The Courier News from Blytheville, Arkansas on July 31, 1936 · Page 1
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The Courier News from Blytheville, Arkansas · Page 1

Blytheville, Arkansas
Issue Date:
Friday, July 31, 1936
Page 1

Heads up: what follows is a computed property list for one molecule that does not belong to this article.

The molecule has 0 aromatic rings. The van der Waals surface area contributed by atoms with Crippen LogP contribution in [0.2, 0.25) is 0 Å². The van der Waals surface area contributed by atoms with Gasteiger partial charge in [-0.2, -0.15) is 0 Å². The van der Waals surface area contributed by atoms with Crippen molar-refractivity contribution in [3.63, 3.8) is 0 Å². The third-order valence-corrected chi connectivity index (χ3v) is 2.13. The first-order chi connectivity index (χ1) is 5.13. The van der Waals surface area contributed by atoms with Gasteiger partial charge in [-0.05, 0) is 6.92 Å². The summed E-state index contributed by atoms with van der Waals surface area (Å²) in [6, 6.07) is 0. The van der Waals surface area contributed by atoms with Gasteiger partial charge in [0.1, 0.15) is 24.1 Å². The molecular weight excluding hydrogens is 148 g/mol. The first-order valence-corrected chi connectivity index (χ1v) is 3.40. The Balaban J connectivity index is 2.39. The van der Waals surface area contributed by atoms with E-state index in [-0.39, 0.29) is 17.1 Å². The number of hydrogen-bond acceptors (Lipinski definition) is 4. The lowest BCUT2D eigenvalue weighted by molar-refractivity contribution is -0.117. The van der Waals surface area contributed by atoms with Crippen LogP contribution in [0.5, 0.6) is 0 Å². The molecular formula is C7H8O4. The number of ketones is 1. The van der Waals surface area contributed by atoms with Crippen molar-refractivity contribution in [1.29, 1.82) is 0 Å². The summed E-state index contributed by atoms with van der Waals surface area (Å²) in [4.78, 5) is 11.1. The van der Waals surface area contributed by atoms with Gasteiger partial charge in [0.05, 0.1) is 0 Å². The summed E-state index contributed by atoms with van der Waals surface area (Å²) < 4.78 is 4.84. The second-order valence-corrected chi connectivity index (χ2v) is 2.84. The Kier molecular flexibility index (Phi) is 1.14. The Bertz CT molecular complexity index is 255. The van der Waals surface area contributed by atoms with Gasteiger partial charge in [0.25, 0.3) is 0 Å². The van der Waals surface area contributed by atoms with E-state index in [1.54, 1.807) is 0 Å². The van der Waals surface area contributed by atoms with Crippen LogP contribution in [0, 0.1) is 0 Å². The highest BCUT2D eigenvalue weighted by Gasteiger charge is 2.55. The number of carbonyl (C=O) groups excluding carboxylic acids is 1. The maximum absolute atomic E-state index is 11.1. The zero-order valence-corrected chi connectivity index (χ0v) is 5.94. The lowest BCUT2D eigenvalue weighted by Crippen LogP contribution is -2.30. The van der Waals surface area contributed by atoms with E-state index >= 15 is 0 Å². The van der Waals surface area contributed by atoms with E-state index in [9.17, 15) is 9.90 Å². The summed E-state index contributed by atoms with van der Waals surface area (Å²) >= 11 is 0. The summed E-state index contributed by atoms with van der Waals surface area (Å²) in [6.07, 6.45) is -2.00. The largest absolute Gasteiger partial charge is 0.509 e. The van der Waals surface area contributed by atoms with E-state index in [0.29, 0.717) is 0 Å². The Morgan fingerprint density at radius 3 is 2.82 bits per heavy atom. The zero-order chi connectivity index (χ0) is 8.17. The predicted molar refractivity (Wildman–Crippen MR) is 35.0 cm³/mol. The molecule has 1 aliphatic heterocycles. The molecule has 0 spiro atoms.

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BLYTHEVILLE COURIER NEWS VOL. XXXIII—NO. 110 TH» DOMINANT NEWSPAPER OF NOKIHM8T ARKANSAS AND SOUTHEAST MI8SODH1 Bl7th*TUl» Htrtld NtV* IJU'THiOVlLLK, ARKANSAS, FRIDAY, JULY 31, SINGLE COPIES FIVE CENTS GULF HURRICANE OFFICE Mm IJIUTES Nearly All County and District Candidates Take Part in Progress A crowd of several hundred gath- " ered at Lutes Park, south of town, last night to hear a dozen candidates for county and district offices tell of their qualifications and, • in some instances, of their opponents lamentable lack of qualifications. Of the 14 aspirants for office who are involved In contests only' two failed to put in an appearance. Twelve were there and twelve spoke, some of them briefly but others at ^sufficient length to prolong the af- 'fair well on toward 11 o'clock. The crowd was attentive during the early part of the program but thinned out considerably toward the end as many of Its members apparently became surfeited with oratory. S. L; Gladish, candidate for coun- ty'judge, and Zal B. Harrison, who is seeking election to congress, were the twoYwho did not appear. C. G. Smith, who acted as master of ceremonies, ^xplained that Mr. Glad- Is!) ihai? found it Impossible to attend because" of a funeral at which iie served, as a pallbearer. Jesse Taylor spoke, briefly in behalf of Mr. Harrison, who he said was on a campaign-, trip in a distant part of; the district. : Jackson Reviews Record : The two principal addresses were delivered by the candidates for congress, Walter W. Raney and W. J. Driver, but it was from the four aspirants for the prosecuting attorney's office that the crowd received .the most entertainment. .-Bruce Ivy and, Denver' Dudley, In .particular, went after',each other with some vigor. \ ^7. < , Hale Ja.ctewva.iid. Joe Dillahunty, candidates fpr sheriff, were the nrst to spejik. : jackson reviewed' his recora a's c'nief deputy for the Os- ceoli-district under Sheriffs shaver *hd Wilson,'pointing particularly to.'.the fact that he had made or lielped, make 623 arrests without the' firing of q shot or the infliction of ; any physical injury upon any of those arrested; Of 51 murders which: have occurred during his-term- of service, he said, only one remains unsolved. "If you are satisfied.with thc administration of Sheriff Clarence Wilson," he said in conclusion, "and with the men who-have served under him, vote for. Hale Jackson for sheriff on August 11." . ' '"• .Platform Cracks While;Jackson was speaking the platform on which the 12 candidates .were seated began to crack ominously. VirgU Oreene, candidate for county judge, made a hasty descent, averting possible catastrophe. DUlahiinty's talk was brief. He promised to give his entire time to the duties of the sheriff's office. if elected, and added that he had completed his period of service he would make no attempt to name his successor nor would he at anytime employ any member of his family as a deputy. Next on the program came the candidates for county judge, Neill Heed and Virgil Greene. Reed promised careful attention to roads and Abridges and more efficient management of the county farm. He said that he hoped to leave the county's financial affairs In better, condition than they are at present. Greene said that he would give up his law practice, if elected, and. devote his full time to COU^M- affairs. He said that he would select three of the most capable business men in each district of thc county to advise with him on all "natters of importance. He declared prisoners at thc county farm should be well treated and decently housed and fed but that he saw no reason why the farm should not be fully self-supporting. He promised to appoint no member of his family to any county position. Recalls nudity's 'Promise Bruce Ivy was the first of the candidates for prosecuting attor- "? y ,>! 0 M??\ He Sttld the voters o. the district have not forgotten a promise made by Denver Dudley four years ago that he would not seek a third term and predicted that they would reject Dudley's candidacy by « w i,j c margin. Dudley, lie said, will have drawn $58,000 from the office at the expiration of his present term and should be satisfied to step PUt; He .said that another of his opponents, Marcus Fielz, Is scek- '.li* election on a sympathy basis «nd charged that neither Fletz «or the fourth candidate, o. T. Ward, Is qualified. Fietz, who spoke next, said that citizens who nave Served on Juries or are ptherwiie acquainted with court Activities know that he U well (Conimued Oil Page 8) Doesn't Look 73 (c) I3J5, Greysfone Studios. Henry's Ford's vigorous appearance in this latest portrait maHc-s it hard to believe that he now boasts of his seventy-third birthday. The Detroit auto magnate is vacationing at his summer estate in the upper Michigan peninsula. Illness Proves Fatal to Magistrate and County Farm Employe , " Robert L. McKnight, 71, Chlcka- sawba township magistrate, died at one o'clock this morning'' at' the BlythevlUe: hospital after sfyera) weeks' serious, illness. He 'had been ill at; his. home, 320"North' Firth street, for some time before he was removed to the hospital recently. Mr. McKnight had made his. 'nome here for many years and was well known to residents of BlythevlUe. He formerly lived in Dyersburs, Tenn., and had . many friends among the older residents of that section of. Tennessee. He was connected with the old Bertig Stove company here as a men's clothing salesman and department manager and later was employed for. a time by the Mead Clothing company. . After serving awhile as secretary to the chief of .police here and as a plain clothes member of the city police force, Mr. McKnlght was elected to the office o f Chickasawba township magistrate, taking office in about-1928. He continued as one of the town's four, magistrates until his death, being active, iis.a trial magistrate until magistrates' courts were supplanted here by the municipal court in 1932. He was a candidate for re- nomination to the justice of psace office at the Democratic primary to be held in August, since activities of magistrate courts were curtailed in 1032, Mr. McKnigrit had served as bookkeeper at the Mississippi county penal farm near Luxora. Funeral services will be held at 3 o'clock Saturday afternoon at the family home with the Rev. H J. Kleindienst, pastor of the Pilgrim Lutheran c'nurch, officiating Interment will be made at Elmwood cemetery here. Active pallbearers will be: Ross Stevens, Herschel Smart, Addison Smith, Roland Green, Paul cooley and U. W. Mullins. Honorary pallbearers: Zal B. Harrison, Joe Isaacs, C. P. Tucker, F. H. Acton, J H. Smart, Dr. S. P. Martin, j. E Johnson, c. C. Danehovver, c. W Chapman, B. G. West, Monte Isaacs and Clarence H. Wilson. Mr. McKnight is survived by his •widow, Mrs. Llllle McKnlgiit, a son, Leon. McKnlght, San Francisco, Calif., a daughter, Mrs. H. H. Williamson, Rochester, N. Y a step-daughter, Mrs. Franklin Worth, of this city, and a sister, Mrs. Splcer, of Dycrsburg, Tenn. The cob& Funeral Home Is In charge of funeral arrangements. New Orleans Cotton nd NEW ORLEANS, July 31 11. Prices were at moderate adv; during the first half of t( session on the New Orleans ton market, then, as deinan sencd. some of the gains wiped out and the market unchanged lo seven points er. open high low Oct. 1208 1218 1204 Dec 1205 1216 1203 Jan 1205 1213 1203 Mar. 1207 1715 1203 May 1207 1215 1203 July 1207 1207 1207 Spots closed steady at ij65 <UP>~ Ivances today's cot- les- vvere closed iiigh- close 120< 1203 1203 1203 1203 1200b , oft a Where Canada Welcomed Roosevelt President, Visiting Quebec, Points to Hundred Years of Peace • QUEBEC, July 31 (UP)—Speaking partly In French, President Roosevelt today cited the more than a century of pence between Canada and the United States ond their 3,000 miles of undefended frontier as an example that the rest of an armed world might well follow. Mr. Roosevelt spoke in resjxmse to welcoming addresses by Canada's highest officials after ceremonies marking hts arrival In this city on the nrst official visit a president of the United States ever has paid to the dominion. The policy of-the good neighbor, the president said. Is exemplified not only in the relations between the United States and Canada, but also In the amity with which two dominant racial stocks — French and English—have lived side by side here. Speaking In Quebec, where the French influence Is strong, Mr. Roosevelt emphasized that point by ' talking partly In that tongue. Lord Tweedsmutr, the governor general, and Prime Minister Mackenzie King also emphasized in their welcoming addresses the example of friendship set by the United States and Canada and expressed hope for ' slill closer understanding. nuring the day Mr. Roosevelt and the Canadian officials will discuss possibility of further concrete • cooperative action on the St..-Lawrence Waterway,' on reciprocal 'trade, and on the possibility of making the . Passama- quoddy tide harnessing" project' an International project. V ••'.'• The city, was bedecked "with red, white and blue,.21 gun sal- The Quebec s ky]|,,c, on Ihe .!«? 1, W , the We", above Its old-world neighbors modern Chateau Frontennc low- PLOTTED Cult Planned to Spiead Disease Among Enemies . Through Milk DETROIT, July 31 (UP) _ A Black Legion plot to spread tv pliold germs throughout the uly by placing • them in^mllk nnd '1'icese wf(s revealed- todsj in a statement made by Fred A Outhrie. cult printer and member of the inlell,tgei(:e squad to Prosecutor Duncan C. McCrea of Wayne county. The plot, McCrea announced was directed against the eiicin- Ics of the Black Legion in general and not against any specific persons. The cult classed : nil Jews, Catholics, Communists and Ai"-rclilsts as Its enemies -McCrea announced this was the flrst'evidence of any,"plans '<tor a mass slaying by tiie hooded society. •, • - - —•— -*.«.-, - *.L 51tii, oai- _ .. utes' were fired in honor of the aut » r '<! Is held on charges of president, and a scarlet, roalert i cons P lrac y lo riot and with a plot guard . of honor presented arms , brenk u l> a political meeting when he arrived nt Dufferin Ter- by a comra unlsttc organbsr race for the speech making Previously, lie told McCrea of a Black Legion plot whereby 13 cult members would link McCrea's name with the organization. ' Outline named Arthur P. Liipp, state commander of the Legion and former state milk inspector, as a ring leader in the fantastic plot. He also named another man,.whom he termed a c'hemlst and' : a bacteriologist and who is now bsin" questioned by the presecutor's office. The name of the chemist wns not revealed. Guthrie said tht Lupp, vv'ho Is held in the. murder plot to kill Arthur L. Kingsley, newspaper publisher, and the chemist came to Ms home last winter. His statement was taken by William E Dow-ling, assistant prascciititi" attorney. "The chemist said he wanted to breed germs In my basement In the winter. My basement is always warm because I'operate a bath and massage parlor there." Dowiing asked Guthrie what tlie nature of the germs was. 500 Etliioo Warriors Re- ported Slain in Desperate Raid on Capital ADDIS ABABA, July 31 (UP)- ive hundred Ethiopian warriors were estimated killed In n fierce mass attack on the capital Wednesday i,, which Italia,, (roops used the American Presbyterian Hospital as an Impromptu fortress Italian losses were announced today ' as "Insignificant " Tlie warriors, taking- advantage or the rainy season which makes normal movement impossible at- Ie silid "typhoid." lacked at dawn from the great grove of trees that surrounded ' "*" the capital. The main attack was made near he hospital and it was here that the Italian.? hastily fortified themselves. Fighting was savage and Ihc'^.^ Italians used bombing airplanes ?" artillery am! machine pun" Pasadena Seismograph Records Earhquake PASADENA, cal., July 31 (UP) — " strong" eartli- , I cal l New York Cotton _-NEW YORK, July 31. <UP)- Cotton'closed barely steady. open high low close 1214 1224 1210 1210 1210 1220 1205 1207 1209 1219 1206 1206 1208 1220 1204 1206 1209 1219 1206 1208 Oct. . Dec. . Jan. . Mar. . May J "'y 1214 1203 1203 ..... Spots closed steady at 1205, up 1. Spot Average Is 12.68 ' The average price of 7-8 inch middling cotlon on the 10 spot markets today was 12.68, the Bly- thcville Board of Trade reported. Livestock EAST ST. LOUIS, 111.. July 31 (UP)— Hogs: receipts, 5.000 Top, n.oo 170-240 Ibs., 11.00-11.10 140-160 Ibs., 8.00-10.65 Bulk sows 8.25-9.25 Cattle: receipts, 2,500 Steers. 4.85-7.00 Slaughter steers, 4.75-9.00 Mixed yearlings anl heifers, 5.00-7.00 Slaughter heifers, 4.50-8.75 Beef cows, 4.00-4,15 Cutters and low ciiltets 2,75-3.75. at tho Carnegie scismologi- >ratory at 9:44.07 and 9:46.45 n-m. Pacific standard time today The direction wa s not determined. Closing Stock Prices .NEW YORK, July 31 (UP) Drouth news carried grain prices to new highs today—com again Jumping the limit of fluctuation -and brought nervous selling 'to the stock market that resulted in losses of one to more than three points. A. T. and T ni Anaconda Copper .... 39 Betri. steel S5 1-4 Chrysler 119 3-8 Cities Service 41-2 Coca Cola 120 Gen. Am. Tank 501-2 Gen. Electric 43 3-4 Gen.' Motors 69 1-2 Int. Harvester ... 81 1-4 McKesson-Robblns .... 9 3-4 Montgomery Ward ... 46 1-4 N. Y. central 40 1-4 Packard 10 3-4 Phillips Pet « 7.0 Radio 12 !_„ St. L.-S. P. 21-4 Simmons Beds 35's-8 Standard of N. J. . ,. 62 1-8 Texas Co ;. 38 3-8 U. s. smelting ... 74 U. S. Steel 05 Warner Bros . 12 Zonlte : 73.0 Tim President Tries Relaxing Relaxed and enjoying a .smoke while acting as host lo 40 personal a picnic on Ihe beach at Herring Cove, N. B., President Rccse- velt J S shown In contemplative pose. He met New Brunswick ollidah at the outing near his summer home and. with them discussed the Passamnquoddy power project. , ' REFUGEES Ji. s, PHTEH Arc Removed From Mar- jorca Island Just Before Bombardment WASHINGTON, July 31 (UP)— IN KNIFE __ Former Rival, Stahbcd in Chest, Is Given Little Chance to Recover — ~-«... «..,j wl \ui-j—i PARAGOULD, Ark.—Mis? Beat- Mlnety-lwo American and foreign' r! ce Parnell, 18. years old, daugh- residents of Palma, Marjorca Isl-1 tcr of Mr. and Mrs. Allen Parnell and, today boarded t77c American I of Arbyrd, Mo., 15 miles east of freighter Exochorda just before n i savage aerial bombardment was loosed upon thc Spanish city, the master of the steamship advised by wireless today. Tlie captain's message did notj nTllc wo »nds • >w many Americans were! „ A by Mr5 ' , Is near death in the E'ara- gould Hospital as result of knife wounds on her left chest and breast, one of the cuts puncturing her left lung twict. Thc wounds were allegedly in- say how many Americans were' n ' c ' ctt bv Mrs. Mary Hamletl among the refugees taken off on 1 n " r S cs s. '8, at about 10:30 o'clock his ship, He said he left Palma at! Wednesday night In n right near his ship, He said he left Palma m| Wednesday night In n right nea 11 a. m. While still within slfht of tlle Pentecost Church nt Aibyrd. Mid flttT Kn n-llnnr-^A^ *U- _!-' ?Vtl"S. BlJTCPSS Wllrt IlHll-rfnil f r<r, . Rll i' Mis. Burgess, who'married Gene j Burgess, former suitor of Mi ss ! Parnell. Saturday, wns ni the city he witnessed the bombardment. Details of the .bombardment' Marshall"lf)eiiny > 'Daily O i «enath not contained in his message. , MO., on an nssnult charge and re-' jording to the latest inform-: ie(lse<1 °" n 5500 bond, ation, at the slate department tlie! Mlss Pnrn ell, who was given Spanish rebels hold Palma. Gov-' mc( ilcal attention by Dr. Dempscy crnment forces are in control of of Cardwcll, Mo,, was removed to the neighboring and smaller Isl-, thc Paragould hospital Thursday and of Minorca. Both Minorca' m ° r nlng. Her condition is rcgard- and Marjorca compose part of the Balerlc group. Rebels Claim Victory LISBON, Portugal, July ed as being so critical that she has little chance for recovery Relatives said Miss Pamell was attacked as she left the Pentecost church by Mrs. Burgess, who was said to have been accomoantprl by ~"-'-*"»'i * W,»UB«*« vuijr 011 Nun lu ii,i>t: UI:LII uccompantert uy <UP)—The rebel controlled radio her sister-in-law, Delia Burgess, station at Tetuan, Spanish Mor- about 16. Jealousy is Mlevcd r to occo, announced that Badajoz, an liave been the cause of the trou- importnnt city near the Spanish, 8 Portuguese frontier surrendered to thc rebels at 2 p. in. today. Chicago Wheat open high low close 1123-4 1137-8 1101-2 1105-8 Sep Dec 1123-1 1H1-2 1111-4 ble. Burgess is said to have tried to talk with Miss Pamell since Ills marriage. West Memphis Concern May Build Whisky Plant WEST MEMPHIS, Ark,, .Inly 31 (UP)—If Clyde Collins, president of Clyde Collins Liquors, Inc., obtains iiuprovnl of the federal I alcohol administration, a. five-story brick distillery will bo built in tills rapidly growing Arkansas town, It WHS learned today, • Approval Is expected within CO to 00 duys, Collins snld, Work would start Immediately thereafter. Together with machinery for milking whiskey thc building will ccst $'15,000, The .structure will bo locnU'd south of tlie present Collins gin plant and will probably lie 100 feet wide by 200 feel long The new distillery would make pure bourbon whiskey at thi' rate of approximately 30 barrels 11 day Collins said. Puerto Rico Nationalists Face Penitentiary Terms at Atlanta ' .•'-' SAN JUAN, Puerto . Rico, July 31 (UP)^Hcavy forces of .pollen and soldiers guarded the city today after Pedro Alvczu onmno. Nationalist leader, nml seven as- scclatcs had been sentenced : to the federal penitentiary 'nt ' Atlanta. on charges of sedition and conspiracy to overthrow the United State.s government by f 0 |- ce The sentences varied from six lo ten years. Ball was refused nnd he prisoners were lodged in thc heavily guarded, Morro prison. ' Alvezii CanipO'~!s Vesidcnt ot the Nntlotmllst- party, nnti alleged leader 'of n bltickslilrt sroup ' of native . youths 'pledged to. -trite the Island .from Unll He admitted in closing "nririmieh't ^yesterday hu. willingness to >p- psal to anus if the -Unite;!. States refused to: withdraw peacefully from [he Island.. ' • • • A'dministralion Unable tc Swing All Workers Into McDonald Camp UTTLE HOCK, July 31. (UP) — Administration leaders who yesterday swung Ilicir support bchhi-l tip candidacy of Bel P. McDonald for the Democratic nomination for governor today denied there had bsen n split in their ranks. Revenue Commissioner Earl Wiseman .said so fur us Tie knew the revenue and highway departments would work ,for McDonald. However, a number of revenue department iXiployes were seen leaving Cart B. -Bailey's headquarters before noon, giving basis for rumors that they were casting their lot with I'ne attorney general Workers in thc headquarters of State Senator John Ashley s ald approximately 40 por cent of thc state employes who joined his c.impnbn were remaining rather than to follow leadership of thc governor In Joining .McDonald's forces. W. A.' Jackson.' former revenue department employe,, was reported by Bailey's headquarters lo b= making speeches in northern Arkansas for tlie attorney general, .while State Senator R. R. Thompson of Eureka Springs continued to direct llic campaign In the northwest section. Rumors that State Senator Arthur Johnson of Star City would quit thc race were denied this morning by his followers here who said 'ne spoke last night at Hot Springs and would continue speaking thru- out the campaign, Ed F. McDonald, new administration candidate, spoke In Forrest City last night and was to deliver an address In Helena tonight while Ashley is to speak in Rogers. Loss of Life in Storm Uncertain as Communications Are Disrupted PENSACOUA, ria, July 31. (UP) —A 100-nillo-iui-liour hurricane ronied thi'ough sparsely Inhabited northwest Florida today, leaving destiuctloit seveied communication!, and Uo small \esscls with 20 poisons aboard missing In its wake. . Extent of tlie Sinulcane toll remained to ba doleimlncd Full brunt of tlie storm struck Valparaiso, a liny fishing and ieiort ovvn cast of here. None had been killed or injured there when a'ma- teui iiullo communication with the village, wns .lost. Nine Aboard Schooner | Mosl concern v,<at expressed for tin 1 rule of the schoonei Bob, due nt Port Wnlton late yesteulay. Nine .prisons VVCIP aboatd the vessel which was feared directly In the .Inirildinc path. ' Alto missing was I'no small schooner Tnipoii, which left Apalachl- coia yesterday afternoon wllh a crew of 12 nnd possibly tome pnv •_ Four coastguard patrol boats, two from Mobile n nd two from the Santa Rosa base, wen; oidered out to March foi the snips Warned In Advance •Wnincd by coast guaid crews * .most pciAi,,, along the IsohtJd noitlrwcst' Florida coast E1 l n »a plftces of safety before Ills terrific vvlnj* struck Rcpoits from Panama City said' Ihe hurricane left no dead or' In-* Jiircd thcie but flooded basements and tncrc were fears that the gale would reverse Itself and a>\In striko ' tlitloiK ovei a wlaT-yrea. In. Co-- imiibln s o, thc lemucialiin! fell from. 05 ycsfcrdny to stMhls mprn- _ A general ra in fell o'iiston Shells reported 4<j inches ' •> Tnc bnromctei 'nere be'gan' to riseshortly before 1 pm today leading to the belief that the vorst of thc hunlcane had passed ' Wind velocity still «as 50 miles nn nour here Continue Search for Missing Ship Nunoca JACKSONVILLrj. Fla., July 3' UP)—Coast gunrdsmcn continued heir scnich today foi [|, e missing moiorslnp Nunoca They d«- nied rumois that the vessel had been found. The search was concentiated In the hlnnds , olf the ploridv east coast The vessel, camin» a crow of nine and 13 passengers, lias been missinj about U'o weeks .Montreal Port Tonnage Highest in 7 Years MONTREAL (UP)—The greatest volume of tonnage in, the last seven years passed through Montreal, second largest North Amer- cau port, during 1935, • according to (lie annual report of the harbor commissioners. A total of 5,125 ships, representing a tonnage of 8 516,042, visited the port. Imports reached 11,654,•120 tons, an increase : of 328021 tons over 1034. The' port received n revenue of $4,041,830, an-increase of $475,322 over the previous year. Sep Chicago Corn open high low close 1013-8 102 ' 1001-2 1013-0 833-4 945-8 025-4 931-8 Conquerors of Ethiopia To Receive Gift Wine . . ROME (UP)—Thousands of gallons of iina Italian wines are lo'nippcd. to East At, rica as a gift of Italian wine mer- I charits.' Tlie-government not only has I approved the project but is" facilitating delivery by offering free railway transportation to Naples. .The.Ministry of War Will regulate the distribution and see that there. Is .no overrcelebratlon.' Children Will Study In Botanical Classroom I MONTREAL (UP)-A botanical 'classroom to provide more thin 2oO,OCO school cnildren with opportunities to study at f|rs,t hand rare and unusual vegetation of Quebsc province is being developed here. Emphasis -A I] | ba placed on Iho many species of food-plants included in the flora native to Quebec. Already 103 varieties and SJKC- imens have been obtained ind planted. The project for school children »!)! be a part O f the city's boUin- .icnl garden a 600 iere mecci for residents and American visitors. WEATHER Arkansas — Fair and continued cool tonight. Saturday partly cloudy. Slowly rising temperatures. Memphis and vicinity—Fair tonight and Saturdaj Slightly warmer Saturday. The maximum .temperature' here yesterday \vas 82 minimum 60, clear, according to Samuel F. Nor- rlsfl crucial weather observert "• I